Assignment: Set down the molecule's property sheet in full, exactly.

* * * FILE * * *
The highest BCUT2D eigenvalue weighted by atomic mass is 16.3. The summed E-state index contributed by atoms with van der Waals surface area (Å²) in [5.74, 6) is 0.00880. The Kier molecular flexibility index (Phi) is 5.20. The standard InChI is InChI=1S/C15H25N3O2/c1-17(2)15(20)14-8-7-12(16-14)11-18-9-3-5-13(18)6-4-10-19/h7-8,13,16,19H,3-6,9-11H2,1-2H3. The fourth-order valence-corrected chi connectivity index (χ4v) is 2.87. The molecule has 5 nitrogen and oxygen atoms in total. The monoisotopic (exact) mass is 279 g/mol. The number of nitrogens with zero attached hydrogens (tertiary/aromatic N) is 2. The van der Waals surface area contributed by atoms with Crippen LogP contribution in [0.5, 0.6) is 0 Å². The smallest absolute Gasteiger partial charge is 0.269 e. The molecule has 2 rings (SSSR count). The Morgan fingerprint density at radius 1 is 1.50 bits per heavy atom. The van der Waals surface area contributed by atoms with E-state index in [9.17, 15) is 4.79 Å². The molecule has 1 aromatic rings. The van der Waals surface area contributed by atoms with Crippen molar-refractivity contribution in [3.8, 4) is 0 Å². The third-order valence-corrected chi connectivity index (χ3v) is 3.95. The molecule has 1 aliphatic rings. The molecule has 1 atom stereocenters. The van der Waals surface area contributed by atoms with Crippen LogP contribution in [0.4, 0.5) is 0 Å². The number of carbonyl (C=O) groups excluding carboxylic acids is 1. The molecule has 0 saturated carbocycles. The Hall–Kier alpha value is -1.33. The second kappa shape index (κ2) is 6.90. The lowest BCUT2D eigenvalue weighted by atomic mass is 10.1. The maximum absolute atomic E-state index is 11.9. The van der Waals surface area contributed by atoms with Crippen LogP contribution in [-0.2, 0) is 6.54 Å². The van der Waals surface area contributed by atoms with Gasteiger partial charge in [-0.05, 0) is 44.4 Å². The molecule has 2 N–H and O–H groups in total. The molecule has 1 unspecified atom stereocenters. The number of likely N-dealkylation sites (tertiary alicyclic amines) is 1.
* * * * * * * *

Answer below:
The highest BCUT2D eigenvalue weighted by atomic mass is 16.3. The summed E-state index contributed by atoms with van der Waals surface area (Å²) in [5.74, 6) is 0.00880. The Kier molecular flexibility index (Phi) is 5.20. The standard InChI is InChI=1S/C15H25N3O2/c1-17(2)15(20)14-8-7-12(16-14)11-18-9-3-5-13(18)6-4-10-19/h7-8,13,16,19H,3-6,9-11H2,1-2H3. The fourth-order valence-corrected chi connectivity index (χ4v) is 2.87. The molecule has 5 nitrogen and oxygen atoms in total. The monoisotopic (exact) mass is 279 g/mol. The number of nitrogens with zero attached hydrogens (tertiary/aromatic N) is 2. The van der Waals surface area contributed by atoms with Crippen LogP contribution in [0.5, 0.6) is 0 Å². The smallest absolute Gasteiger partial charge is 0.269 e. The molecule has 2 rings (SSSR count). The Morgan fingerprint density at radius 1 is 1.50 bits per heavy atom. The van der Waals surface area contributed by atoms with E-state index in [9.17, 15) is 4.79 Å². The molecule has 1 aromatic rings. The van der Waals surface area contributed by atoms with Crippen molar-refractivity contribution in [3.8, 4) is 0 Å². The third-order valence-corrected chi connectivity index (χ3v) is 3.95. The molecule has 1 aliphatic rings. The molecule has 1 atom stereocenters. The van der Waals surface area contributed by atoms with Crippen LogP contribution in [0.4, 0.5) is 0 Å². The number of carbonyl (C=O) groups excluding carboxylic acids is 1. The molecule has 0 saturated carbocycles. The Hall–Kier alpha value is -1.33. The second kappa shape index (κ2) is 6.90. The lowest BCUT2D eigenvalue weighted by atomic mass is 10.1. The maximum absolute atomic E-state index is 11.9. The van der Waals surface area contributed by atoms with Crippen LogP contribution in [-0.2, 0) is 6.54 Å². The van der Waals surface area contributed by atoms with Gasteiger partial charge in [-0.05, 0) is 44.4 Å². The molecule has 2 N–H and O–H groups in total. The molecule has 1 unspecified atom stereocenters. The number of likely N-dealkylation sites (tertiary alicyclic amines) is 1.